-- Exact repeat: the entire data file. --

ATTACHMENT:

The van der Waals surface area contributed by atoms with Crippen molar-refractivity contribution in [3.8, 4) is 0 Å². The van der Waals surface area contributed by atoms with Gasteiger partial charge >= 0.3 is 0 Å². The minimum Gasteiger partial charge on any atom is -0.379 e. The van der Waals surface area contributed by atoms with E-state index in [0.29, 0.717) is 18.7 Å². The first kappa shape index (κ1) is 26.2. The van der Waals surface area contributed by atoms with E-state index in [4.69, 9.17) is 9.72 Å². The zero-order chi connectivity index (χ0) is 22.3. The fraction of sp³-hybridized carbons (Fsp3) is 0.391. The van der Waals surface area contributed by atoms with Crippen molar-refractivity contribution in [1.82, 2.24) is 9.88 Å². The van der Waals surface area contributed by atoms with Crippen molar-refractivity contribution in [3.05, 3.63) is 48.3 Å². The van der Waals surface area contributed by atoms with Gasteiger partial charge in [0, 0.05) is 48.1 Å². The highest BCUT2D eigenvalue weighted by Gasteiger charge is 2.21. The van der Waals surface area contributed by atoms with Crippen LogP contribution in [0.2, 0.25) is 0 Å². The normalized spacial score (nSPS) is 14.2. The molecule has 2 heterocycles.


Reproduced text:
The van der Waals surface area contributed by atoms with Crippen molar-refractivity contribution in [3.8, 4) is 0 Å². The van der Waals surface area contributed by atoms with Gasteiger partial charge >= 0.3 is 0 Å². The minimum Gasteiger partial charge on any atom is -0.379 e. The van der Waals surface area contributed by atoms with E-state index in [0.29, 0.717) is 18.7 Å². The first kappa shape index (κ1) is 26.2. The van der Waals surface area contributed by atoms with E-state index in [4.69, 9.17) is 9.72 Å². The zero-order chi connectivity index (χ0) is 22.3. The fraction of sp³-hybridized carbons (Fsp3) is 0.391. The van der Waals surface area contributed by atoms with Crippen molar-refractivity contribution in [1.82, 2.24) is 9.88 Å². The van der Waals surface area contributed by atoms with Crippen molar-refractivity contribution in [3.05, 3.63) is 48.3 Å². The van der Waals surface area contributed by atoms with Gasteiger partial charge in [0, 0.05) is 48.1 Å². The highest BCUT2D eigenvalue weighted by Gasteiger charge is 2.21. The van der Waals surface area contributed by atoms with Crippen LogP contribution in [0.2, 0.25) is 0 Å². The normalized spacial score (nSPS) is 14.2. The molecule has 2 heterocycles.